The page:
Think of to-morrow which will come so soon, with its unknown and yet probable events—of the task that will await you then; of the persons who will be around you, of their words, their looks, their influence; of the peril you will have to brave; of the weakness you will feel ; of the strength you will need ; of the failure you fear, that by your thought and prayer it may be the less likely to come; and of the goodness which will certainly enrich and crown to-morrow as it has filled and now closes to-day.

Think of the evening of life itself; of the vanishing of all mortal things; of the shadow that death will cast; of the soul's departure through that mysterious shade; of the morning on the other side, of the sunless city, the cloudless skies, the stormless shores, the happy multitudes, the swelling songs, the wonder, the rapture, and the rest. Think any such thoughts with prayer and faith, and your soul must be lifted at least somewhat above the dust and drudgery of this vexing and downdragging world ; must be drawn away from its cares and defilements; and as you grow stronger and happier among these superior things you will say gladly, “ The Saviour has led me to-night into one of his quiet restingplaces : this is the rest and this is the refreshing wherewith he causeth the weary to rest.”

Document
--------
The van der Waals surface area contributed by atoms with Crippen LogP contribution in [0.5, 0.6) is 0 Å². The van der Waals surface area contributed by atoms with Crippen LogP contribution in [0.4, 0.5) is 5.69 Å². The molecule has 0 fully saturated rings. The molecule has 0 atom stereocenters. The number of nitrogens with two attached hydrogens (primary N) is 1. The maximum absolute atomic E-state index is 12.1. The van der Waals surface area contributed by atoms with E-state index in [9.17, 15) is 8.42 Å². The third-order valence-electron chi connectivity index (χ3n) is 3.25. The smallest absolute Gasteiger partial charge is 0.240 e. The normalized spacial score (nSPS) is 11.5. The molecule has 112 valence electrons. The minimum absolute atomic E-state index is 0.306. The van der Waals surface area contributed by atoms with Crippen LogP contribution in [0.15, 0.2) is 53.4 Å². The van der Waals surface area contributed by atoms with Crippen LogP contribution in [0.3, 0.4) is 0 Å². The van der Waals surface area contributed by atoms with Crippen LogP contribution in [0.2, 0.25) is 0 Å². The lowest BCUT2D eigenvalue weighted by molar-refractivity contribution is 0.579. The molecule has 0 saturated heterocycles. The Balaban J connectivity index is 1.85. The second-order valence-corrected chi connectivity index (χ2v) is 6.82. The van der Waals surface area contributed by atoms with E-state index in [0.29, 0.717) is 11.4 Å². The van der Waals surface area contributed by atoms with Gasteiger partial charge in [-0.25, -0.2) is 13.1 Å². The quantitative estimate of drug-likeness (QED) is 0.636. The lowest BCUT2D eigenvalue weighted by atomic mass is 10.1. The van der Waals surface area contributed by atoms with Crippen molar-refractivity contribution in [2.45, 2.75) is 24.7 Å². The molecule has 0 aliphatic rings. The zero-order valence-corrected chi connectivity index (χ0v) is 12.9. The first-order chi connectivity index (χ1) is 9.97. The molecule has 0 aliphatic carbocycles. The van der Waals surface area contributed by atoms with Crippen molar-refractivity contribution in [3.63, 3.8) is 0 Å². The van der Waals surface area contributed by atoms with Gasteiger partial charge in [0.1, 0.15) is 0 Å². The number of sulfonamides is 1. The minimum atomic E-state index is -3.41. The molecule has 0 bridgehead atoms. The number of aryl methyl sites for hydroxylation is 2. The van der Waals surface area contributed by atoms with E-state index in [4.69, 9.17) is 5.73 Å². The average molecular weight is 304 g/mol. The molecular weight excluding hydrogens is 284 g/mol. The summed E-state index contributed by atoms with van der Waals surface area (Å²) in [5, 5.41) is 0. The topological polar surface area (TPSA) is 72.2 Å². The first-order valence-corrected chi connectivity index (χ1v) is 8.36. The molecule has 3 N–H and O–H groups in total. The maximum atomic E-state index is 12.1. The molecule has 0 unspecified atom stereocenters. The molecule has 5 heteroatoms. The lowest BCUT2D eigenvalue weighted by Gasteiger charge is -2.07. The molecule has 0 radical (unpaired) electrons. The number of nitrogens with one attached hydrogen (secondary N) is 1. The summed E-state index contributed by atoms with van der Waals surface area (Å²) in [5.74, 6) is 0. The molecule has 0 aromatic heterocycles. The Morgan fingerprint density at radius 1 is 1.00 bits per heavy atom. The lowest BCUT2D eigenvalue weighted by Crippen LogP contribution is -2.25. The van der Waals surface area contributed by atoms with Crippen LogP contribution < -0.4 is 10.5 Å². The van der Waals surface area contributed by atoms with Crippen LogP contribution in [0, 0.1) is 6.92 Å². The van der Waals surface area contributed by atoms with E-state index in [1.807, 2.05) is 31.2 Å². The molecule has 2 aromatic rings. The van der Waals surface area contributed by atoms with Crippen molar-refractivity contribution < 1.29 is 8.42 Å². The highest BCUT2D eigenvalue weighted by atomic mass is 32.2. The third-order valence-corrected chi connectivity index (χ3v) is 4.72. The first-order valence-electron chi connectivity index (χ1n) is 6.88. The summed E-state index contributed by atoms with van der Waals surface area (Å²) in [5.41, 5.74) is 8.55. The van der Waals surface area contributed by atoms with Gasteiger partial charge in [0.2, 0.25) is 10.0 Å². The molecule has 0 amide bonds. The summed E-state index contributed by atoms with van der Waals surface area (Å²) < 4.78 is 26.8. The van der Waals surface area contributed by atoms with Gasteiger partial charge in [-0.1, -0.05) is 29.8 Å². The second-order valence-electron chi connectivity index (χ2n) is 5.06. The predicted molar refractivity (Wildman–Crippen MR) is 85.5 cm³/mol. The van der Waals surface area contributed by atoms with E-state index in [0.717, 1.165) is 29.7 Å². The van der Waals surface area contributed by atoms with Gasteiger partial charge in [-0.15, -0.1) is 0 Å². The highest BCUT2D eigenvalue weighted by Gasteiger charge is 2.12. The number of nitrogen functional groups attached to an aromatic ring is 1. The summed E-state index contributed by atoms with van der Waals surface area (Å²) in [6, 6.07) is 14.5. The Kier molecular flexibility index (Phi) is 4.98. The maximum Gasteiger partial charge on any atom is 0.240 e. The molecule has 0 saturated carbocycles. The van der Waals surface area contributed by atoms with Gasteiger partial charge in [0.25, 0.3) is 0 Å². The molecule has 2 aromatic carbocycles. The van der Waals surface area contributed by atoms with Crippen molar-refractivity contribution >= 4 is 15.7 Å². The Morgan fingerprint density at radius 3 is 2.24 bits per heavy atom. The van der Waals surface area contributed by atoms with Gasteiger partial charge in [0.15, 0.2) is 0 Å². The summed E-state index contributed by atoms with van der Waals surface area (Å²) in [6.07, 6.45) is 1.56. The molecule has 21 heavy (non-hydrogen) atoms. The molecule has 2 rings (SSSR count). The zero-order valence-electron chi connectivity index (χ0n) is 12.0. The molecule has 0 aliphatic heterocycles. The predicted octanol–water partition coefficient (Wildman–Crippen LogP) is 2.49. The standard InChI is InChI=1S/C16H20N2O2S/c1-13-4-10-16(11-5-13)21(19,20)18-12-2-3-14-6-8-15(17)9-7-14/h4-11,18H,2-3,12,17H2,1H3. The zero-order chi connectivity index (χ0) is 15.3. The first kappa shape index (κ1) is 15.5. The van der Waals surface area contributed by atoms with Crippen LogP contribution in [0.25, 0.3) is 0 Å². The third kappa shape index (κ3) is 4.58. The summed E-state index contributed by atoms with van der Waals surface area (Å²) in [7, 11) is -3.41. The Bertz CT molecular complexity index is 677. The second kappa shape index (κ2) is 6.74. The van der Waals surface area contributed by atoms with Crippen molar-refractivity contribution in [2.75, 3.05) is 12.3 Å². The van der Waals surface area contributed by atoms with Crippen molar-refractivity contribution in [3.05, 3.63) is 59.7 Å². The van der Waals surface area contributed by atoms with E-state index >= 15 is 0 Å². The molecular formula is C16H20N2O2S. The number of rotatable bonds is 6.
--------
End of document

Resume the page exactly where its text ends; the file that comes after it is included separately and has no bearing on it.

II.

The Sabbath is a “quiet resting-place.” In the beginning God rested from his work, and blessed and hallowed the day for all time, and never has there been a Sabbath on earth in which men have not been entering intu the very rest of God. Like all his gifts it has been much perverted. To some it has been only dark bondage—a day on which the “heavy burdens” have become heavier still. To others it has been a day for license and frivolity-the worst, and not the best of the seven. To most on earth, alas! it is little or nothing